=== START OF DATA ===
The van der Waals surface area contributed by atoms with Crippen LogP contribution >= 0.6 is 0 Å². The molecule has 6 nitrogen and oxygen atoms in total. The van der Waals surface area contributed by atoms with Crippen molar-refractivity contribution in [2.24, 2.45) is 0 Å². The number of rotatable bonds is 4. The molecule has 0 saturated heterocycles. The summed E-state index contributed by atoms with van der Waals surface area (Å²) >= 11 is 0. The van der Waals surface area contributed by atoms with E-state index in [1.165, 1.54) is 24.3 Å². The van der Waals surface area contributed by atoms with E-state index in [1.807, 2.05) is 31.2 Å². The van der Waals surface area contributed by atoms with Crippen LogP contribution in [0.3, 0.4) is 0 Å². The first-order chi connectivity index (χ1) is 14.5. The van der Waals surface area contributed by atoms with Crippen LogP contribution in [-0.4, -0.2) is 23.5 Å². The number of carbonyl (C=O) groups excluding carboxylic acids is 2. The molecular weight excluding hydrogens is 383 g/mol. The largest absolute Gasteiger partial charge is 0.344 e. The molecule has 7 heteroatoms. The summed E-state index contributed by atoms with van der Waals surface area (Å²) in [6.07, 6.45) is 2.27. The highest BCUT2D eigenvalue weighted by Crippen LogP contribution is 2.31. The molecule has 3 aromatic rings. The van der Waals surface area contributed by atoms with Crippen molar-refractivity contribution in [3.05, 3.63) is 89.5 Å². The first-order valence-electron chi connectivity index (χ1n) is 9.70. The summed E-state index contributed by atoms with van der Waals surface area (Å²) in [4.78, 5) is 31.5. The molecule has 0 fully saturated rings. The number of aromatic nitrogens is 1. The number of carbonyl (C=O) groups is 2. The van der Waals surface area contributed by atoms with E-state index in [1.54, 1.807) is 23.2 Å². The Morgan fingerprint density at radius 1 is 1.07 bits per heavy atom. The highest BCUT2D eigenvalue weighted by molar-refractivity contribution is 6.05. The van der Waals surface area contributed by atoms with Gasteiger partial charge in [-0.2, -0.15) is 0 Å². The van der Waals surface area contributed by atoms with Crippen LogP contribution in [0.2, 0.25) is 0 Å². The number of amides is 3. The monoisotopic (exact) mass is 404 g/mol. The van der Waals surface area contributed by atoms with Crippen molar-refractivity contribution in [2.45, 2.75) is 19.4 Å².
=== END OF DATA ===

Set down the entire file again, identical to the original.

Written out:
The van der Waals surface area contributed by atoms with Crippen LogP contribution >= 0.6 is 0 Å². The molecule has 6 nitrogen and oxygen atoms in total. The van der Waals surface area contributed by atoms with Crippen molar-refractivity contribution in [2.24, 2.45) is 0 Å². The number of rotatable bonds is 4. The molecule has 0 saturated heterocycles. The summed E-state index contributed by atoms with van der Waals surface area (Å²) >= 11 is 0. The van der Waals surface area contributed by atoms with E-state index in [1.165, 1.54) is 24.3 Å². The van der Waals surface area contributed by atoms with E-state index in [1.807, 2.05) is 31.2 Å². The van der Waals surface area contributed by atoms with Crippen LogP contribution in [0.3, 0.4) is 0 Å². The first-order chi connectivity index (χ1) is 14.5. The van der Waals surface area contributed by atoms with Crippen LogP contribution in [-0.4, -0.2) is 23.5 Å². The number of carbonyl (C=O) groups excluding carboxylic acids is 2. The molecular weight excluding hydrogens is 383 g/mol. The largest absolute Gasteiger partial charge is 0.344 e. The molecule has 7 heteroatoms. The summed E-state index contributed by atoms with van der Waals surface area (Å²) in [6.07, 6.45) is 2.27. The highest BCUT2D eigenvalue weighted by Crippen LogP contribution is 2.31. The molecule has 3 aromatic rings. The van der Waals surface area contributed by atoms with Crippen molar-refractivity contribution in [3.05, 3.63) is 89.5 Å². The first-order valence-electron chi connectivity index (χ1n) is 9.70. The summed E-state index contributed by atoms with van der Waals surface area (Å²) in [4.78, 5) is 31.5. The molecule has 0 fully saturated rings. The number of aromatic nitrogens is 1. The number of carbonyl (C=O) groups is 2. The van der Waals surface area contributed by atoms with E-state index in [1.54, 1.807) is 23.2 Å². The Morgan fingerprint density at radius 1 is 1.07 bits per heavy atom. The highest BCUT2D eigenvalue weighted by molar-refractivity contribution is 6.05. The van der Waals surface area contributed by atoms with Gasteiger partial charge in [-0.2, -0.15) is 0 Å². The van der Waals surface area contributed by atoms with Crippen LogP contribution in [0.2, 0.25) is 0 Å². The number of amides is 3. The monoisotopic (exact) mass is 404 g/mol. The van der Waals surface area contributed by atoms with Crippen molar-refractivity contribution in [2.45, 2.75) is 19.4 Å².